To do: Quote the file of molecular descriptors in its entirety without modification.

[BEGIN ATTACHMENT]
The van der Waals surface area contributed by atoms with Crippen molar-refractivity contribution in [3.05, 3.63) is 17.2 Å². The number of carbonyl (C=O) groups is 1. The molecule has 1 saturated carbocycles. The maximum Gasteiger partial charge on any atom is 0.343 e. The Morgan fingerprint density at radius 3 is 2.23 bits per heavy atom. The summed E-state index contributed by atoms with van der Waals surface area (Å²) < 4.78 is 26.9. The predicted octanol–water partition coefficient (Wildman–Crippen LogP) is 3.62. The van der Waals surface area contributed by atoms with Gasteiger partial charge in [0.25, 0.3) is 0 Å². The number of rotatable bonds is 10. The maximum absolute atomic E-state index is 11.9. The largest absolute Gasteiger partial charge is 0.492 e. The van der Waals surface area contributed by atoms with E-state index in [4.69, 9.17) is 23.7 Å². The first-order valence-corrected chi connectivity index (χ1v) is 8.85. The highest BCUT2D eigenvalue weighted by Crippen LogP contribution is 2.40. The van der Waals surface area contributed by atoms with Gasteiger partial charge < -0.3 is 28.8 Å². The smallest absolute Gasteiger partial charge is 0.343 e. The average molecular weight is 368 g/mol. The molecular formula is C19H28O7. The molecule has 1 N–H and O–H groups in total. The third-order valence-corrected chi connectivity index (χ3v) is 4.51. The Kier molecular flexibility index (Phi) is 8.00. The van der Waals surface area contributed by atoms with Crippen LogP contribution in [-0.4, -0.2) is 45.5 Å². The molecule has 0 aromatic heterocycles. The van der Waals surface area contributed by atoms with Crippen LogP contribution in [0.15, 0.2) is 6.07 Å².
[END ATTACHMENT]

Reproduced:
The van der Waals surface area contributed by atoms with Crippen molar-refractivity contribution in [3.05, 3.63) is 17.2 Å². The number of carbonyl (C=O) groups is 1. The molecule has 1 saturated carbocycles. The maximum Gasteiger partial charge on any atom is 0.343 e. The Morgan fingerprint density at radius 3 is 2.23 bits per heavy atom. The summed E-state index contributed by atoms with van der Waals surface area (Å²) < 4.78 is 26.9. The predicted octanol–water partition coefficient (Wildman–Crippen LogP) is 3.62. The van der Waals surface area contributed by atoms with Gasteiger partial charge in [0.25, 0.3) is 0 Å². The number of rotatable bonds is 10. The maximum absolute atomic E-state index is 11.9. The largest absolute Gasteiger partial charge is 0.492 e. The van der Waals surface area contributed by atoms with E-state index in [4.69, 9.17) is 23.7 Å². The first-order valence-corrected chi connectivity index (χ1v) is 8.85. The highest BCUT2D eigenvalue weighted by Crippen LogP contribution is 2.40. The van der Waals surface area contributed by atoms with Gasteiger partial charge < -0.3 is 28.8 Å². The smallest absolute Gasteiger partial charge is 0.343 e. The average molecular weight is 368 g/mol. The molecular formula is C19H28O7. The molecule has 1 N–H and O–H groups in total. The third-order valence-corrected chi connectivity index (χ3v) is 4.51. The Kier molecular flexibility index (Phi) is 8.00. The van der Waals surface area contributed by atoms with Crippen LogP contribution in [-0.4, -0.2) is 45.5 Å². The molecule has 0 aromatic heterocycles. The van der Waals surface area contributed by atoms with Crippen LogP contribution in [0.15, 0.2) is 6.07 Å².